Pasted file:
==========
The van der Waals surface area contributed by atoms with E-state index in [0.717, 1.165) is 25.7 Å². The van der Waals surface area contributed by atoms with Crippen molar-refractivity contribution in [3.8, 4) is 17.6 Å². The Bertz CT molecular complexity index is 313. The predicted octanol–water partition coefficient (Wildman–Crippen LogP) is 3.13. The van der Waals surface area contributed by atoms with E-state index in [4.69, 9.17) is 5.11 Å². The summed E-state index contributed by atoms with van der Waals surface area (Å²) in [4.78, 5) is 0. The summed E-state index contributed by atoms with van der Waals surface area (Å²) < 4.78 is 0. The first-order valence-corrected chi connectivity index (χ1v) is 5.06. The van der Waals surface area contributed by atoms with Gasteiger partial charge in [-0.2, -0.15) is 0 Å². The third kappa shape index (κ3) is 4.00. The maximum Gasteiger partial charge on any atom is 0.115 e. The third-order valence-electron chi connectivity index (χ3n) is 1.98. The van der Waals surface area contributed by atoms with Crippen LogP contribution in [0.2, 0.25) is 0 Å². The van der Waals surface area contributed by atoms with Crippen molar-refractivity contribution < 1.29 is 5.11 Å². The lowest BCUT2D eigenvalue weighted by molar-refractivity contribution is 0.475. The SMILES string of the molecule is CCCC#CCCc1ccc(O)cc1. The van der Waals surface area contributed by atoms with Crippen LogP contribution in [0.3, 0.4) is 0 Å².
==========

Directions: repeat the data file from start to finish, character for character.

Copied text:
The van der Waals surface area contributed by atoms with E-state index in [0.717, 1.165) is 25.7 Å². The van der Waals surface area contributed by atoms with Crippen molar-refractivity contribution in [3.8, 4) is 17.6 Å². The Bertz CT molecular complexity index is 313. The predicted octanol–water partition coefficient (Wildman–Crippen LogP) is 3.13. The van der Waals surface area contributed by atoms with E-state index in [4.69, 9.17) is 5.11 Å². The summed E-state index contributed by atoms with van der Waals surface area (Å²) in [4.78, 5) is 0. The summed E-state index contributed by atoms with van der Waals surface area (Å²) < 4.78 is 0. The first-order valence-corrected chi connectivity index (χ1v) is 5.06. The van der Waals surface area contributed by atoms with Gasteiger partial charge in [-0.2, -0.15) is 0 Å². The third kappa shape index (κ3) is 4.00. The maximum Gasteiger partial charge on any atom is 0.115 e. The third-order valence-electron chi connectivity index (χ3n) is 1.98. The van der Waals surface area contributed by atoms with Crippen LogP contribution in [0.2, 0.25) is 0 Å². The van der Waals surface area contributed by atoms with Crippen molar-refractivity contribution < 1.29 is 5.11 Å². The lowest BCUT2D eigenvalue weighted by molar-refractivity contribution is 0.475. The SMILES string of the molecule is CCCC#CCCc1ccc(O)cc1. The van der Waals surface area contributed by atoms with Crippen LogP contribution in [0.3, 0.4) is 0 Å².